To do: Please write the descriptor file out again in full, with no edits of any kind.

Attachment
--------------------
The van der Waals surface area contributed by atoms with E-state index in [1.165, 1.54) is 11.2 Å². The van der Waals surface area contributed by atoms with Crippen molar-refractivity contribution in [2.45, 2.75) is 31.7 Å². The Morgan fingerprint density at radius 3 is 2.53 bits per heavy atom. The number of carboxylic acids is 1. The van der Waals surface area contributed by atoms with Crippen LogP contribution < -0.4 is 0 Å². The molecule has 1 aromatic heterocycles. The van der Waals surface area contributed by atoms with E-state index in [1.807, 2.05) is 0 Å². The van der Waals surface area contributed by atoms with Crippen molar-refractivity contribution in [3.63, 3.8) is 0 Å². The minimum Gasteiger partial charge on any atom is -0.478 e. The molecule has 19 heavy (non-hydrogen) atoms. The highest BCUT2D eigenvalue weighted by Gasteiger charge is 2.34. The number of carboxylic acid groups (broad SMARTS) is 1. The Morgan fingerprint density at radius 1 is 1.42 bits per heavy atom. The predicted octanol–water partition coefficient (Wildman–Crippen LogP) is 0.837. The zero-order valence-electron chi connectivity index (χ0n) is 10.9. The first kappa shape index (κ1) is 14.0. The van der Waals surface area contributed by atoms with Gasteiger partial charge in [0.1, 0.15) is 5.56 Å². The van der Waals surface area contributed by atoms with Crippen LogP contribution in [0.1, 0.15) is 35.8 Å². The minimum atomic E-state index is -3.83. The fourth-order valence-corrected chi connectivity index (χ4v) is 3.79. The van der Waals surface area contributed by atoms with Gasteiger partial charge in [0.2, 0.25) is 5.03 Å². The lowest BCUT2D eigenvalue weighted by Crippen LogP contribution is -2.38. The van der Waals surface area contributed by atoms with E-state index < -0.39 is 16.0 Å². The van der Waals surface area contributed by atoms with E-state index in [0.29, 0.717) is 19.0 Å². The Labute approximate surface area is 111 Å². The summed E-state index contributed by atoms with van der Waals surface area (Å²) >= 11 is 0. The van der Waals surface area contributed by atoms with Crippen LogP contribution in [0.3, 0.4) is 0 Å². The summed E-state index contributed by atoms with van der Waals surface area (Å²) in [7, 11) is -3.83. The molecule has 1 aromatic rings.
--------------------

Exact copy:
The van der Waals surface area contributed by atoms with E-state index in [1.165, 1.54) is 11.2 Å². The van der Waals surface area contributed by atoms with Crippen molar-refractivity contribution in [2.45, 2.75) is 31.7 Å². The Morgan fingerprint density at radius 3 is 2.53 bits per heavy atom. The number of carboxylic acids is 1. The van der Waals surface area contributed by atoms with Crippen LogP contribution < -0.4 is 0 Å². The molecule has 1 aromatic heterocycles. The van der Waals surface area contributed by atoms with E-state index in [1.807, 2.05) is 0 Å². The van der Waals surface area contributed by atoms with Crippen molar-refractivity contribution in [3.63, 3.8) is 0 Å². The minimum Gasteiger partial charge on any atom is -0.478 e. The molecule has 19 heavy (non-hydrogen) atoms. The highest BCUT2D eigenvalue weighted by Gasteiger charge is 2.34. The number of carboxylic acid groups (broad SMARTS) is 1. The Morgan fingerprint density at radius 1 is 1.42 bits per heavy atom. The predicted octanol–water partition coefficient (Wildman–Crippen LogP) is 0.837. The zero-order valence-electron chi connectivity index (χ0n) is 10.9. The first kappa shape index (κ1) is 14.0. The van der Waals surface area contributed by atoms with Gasteiger partial charge in [0.1, 0.15) is 5.56 Å². The van der Waals surface area contributed by atoms with Crippen LogP contribution in [0.1, 0.15) is 35.8 Å². The minimum atomic E-state index is -3.83. The fourth-order valence-corrected chi connectivity index (χ4v) is 3.79. The van der Waals surface area contributed by atoms with Gasteiger partial charge in [0.2, 0.25) is 5.03 Å². The lowest BCUT2D eigenvalue weighted by Crippen LogP contribution is -2.38. The van der Waals surface area contributed by atoms with E-state index < -0.39 is 16.0 Å². The van der Waals surface area contributed by atoms with E-state index in [0.29, 0.717) is 19.0 Å². The Labute approximate surface area is 111 Å². The summed E-state index contributed by atoms with van der Waals surface area (Å²) >= 11 is 0. The van der Waals surface area contributed by atoms with Crippen LogP contribution in [0.3, 0.4) is 0 Å². The summed E-state index contributed by atoms with van der Waals surface area (Å²) in [7, 11) is -3.83. The molecule has 1 aromatic rings.